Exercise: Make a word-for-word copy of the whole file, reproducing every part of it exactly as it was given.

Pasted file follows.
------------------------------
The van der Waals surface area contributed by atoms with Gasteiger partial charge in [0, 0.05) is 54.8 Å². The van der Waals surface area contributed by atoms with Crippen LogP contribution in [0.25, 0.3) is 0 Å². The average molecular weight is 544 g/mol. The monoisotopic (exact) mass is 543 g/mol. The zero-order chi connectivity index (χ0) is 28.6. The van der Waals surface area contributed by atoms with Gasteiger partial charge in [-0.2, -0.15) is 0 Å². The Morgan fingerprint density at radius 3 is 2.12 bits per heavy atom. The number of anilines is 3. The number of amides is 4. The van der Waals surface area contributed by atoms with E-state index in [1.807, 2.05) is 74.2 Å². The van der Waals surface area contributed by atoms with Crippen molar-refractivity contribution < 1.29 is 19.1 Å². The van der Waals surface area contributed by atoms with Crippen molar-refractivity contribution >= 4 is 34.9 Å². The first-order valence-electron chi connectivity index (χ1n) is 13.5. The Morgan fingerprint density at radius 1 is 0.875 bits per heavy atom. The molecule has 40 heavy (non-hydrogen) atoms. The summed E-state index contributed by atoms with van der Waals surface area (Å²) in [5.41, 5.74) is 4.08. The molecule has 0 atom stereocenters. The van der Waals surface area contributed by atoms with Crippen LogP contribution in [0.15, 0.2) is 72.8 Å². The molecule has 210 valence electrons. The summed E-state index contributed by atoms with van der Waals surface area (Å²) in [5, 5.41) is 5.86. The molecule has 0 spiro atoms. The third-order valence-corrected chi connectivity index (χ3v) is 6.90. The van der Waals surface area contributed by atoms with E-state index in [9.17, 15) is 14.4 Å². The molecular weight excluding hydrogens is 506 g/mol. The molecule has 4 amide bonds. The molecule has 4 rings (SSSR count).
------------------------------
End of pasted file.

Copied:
The van der Waals surface area contributed by atoms with Gasteiger partial charge in [0, 0.05) is 54.8 Å². The van der Waals surface area contributed by atoms with Crippen LogP contribution in [0.25, 0.3) is 0 Å². The average molecular weight is 544 g/mol. The monoisotopic (exact) mass is 543 g/mol. The zero-order chi connectivity index (χ0) is 28.6. The van der Waals surface area contributed by atoms with Gasteiger partial charge in [-0.2, -0.15) is 0 Å². The Morgan fingerprint density at radius 3 is 2.12 bits per heavy atom. The number of anilines is 3. The number of amides is 4. The van der Waals surface area contributed by atoms with E-state index in [1.807, 2.05) is 74.2 Å². The van der Waals surface area contributed by atoms with Crippen molar-refractivity contribution < 1.29 is 19.1 Å². The van der Waals surface area contributed by atoms with Crippen molar-refractivity contribution >= 4 is 34.9 Å². The first-order valence-electron chi connectivity index (χ1n) is 13.5. The Morgan fingerprint density at radius 1 is 0.875 bits per heavy atom. The molecule has 40 heavy (non-hydrogen) atoms. The summed E-state index contributed by atoms with van der Waals surface area (Å²) in [5.41, 5.74) is 4.08. The molecule has 0 atom stereocenters. The van der Waals surface area contributed by atoms with Crippen LogP contribution in [0.15, 0.2) is 72.8 Å². The molecule has 210 valence electrons. The summed E-state index contributed by atoms with van der Waals surface area (Å²) in [5, 5.41) is 5.86. The molecule has 0 spiro atoms. The third-order valence-corrected chi connectivity index (χ3v) is 6.90. The van der Waals surface area contributed by atoms with E-state index in [9.17, 15) is 14.4 Å². The molecular weight excluding hydrogens is 506 g/mol. The molecule has 4 amide bonds. The molecule has 4 rings (SSSR count).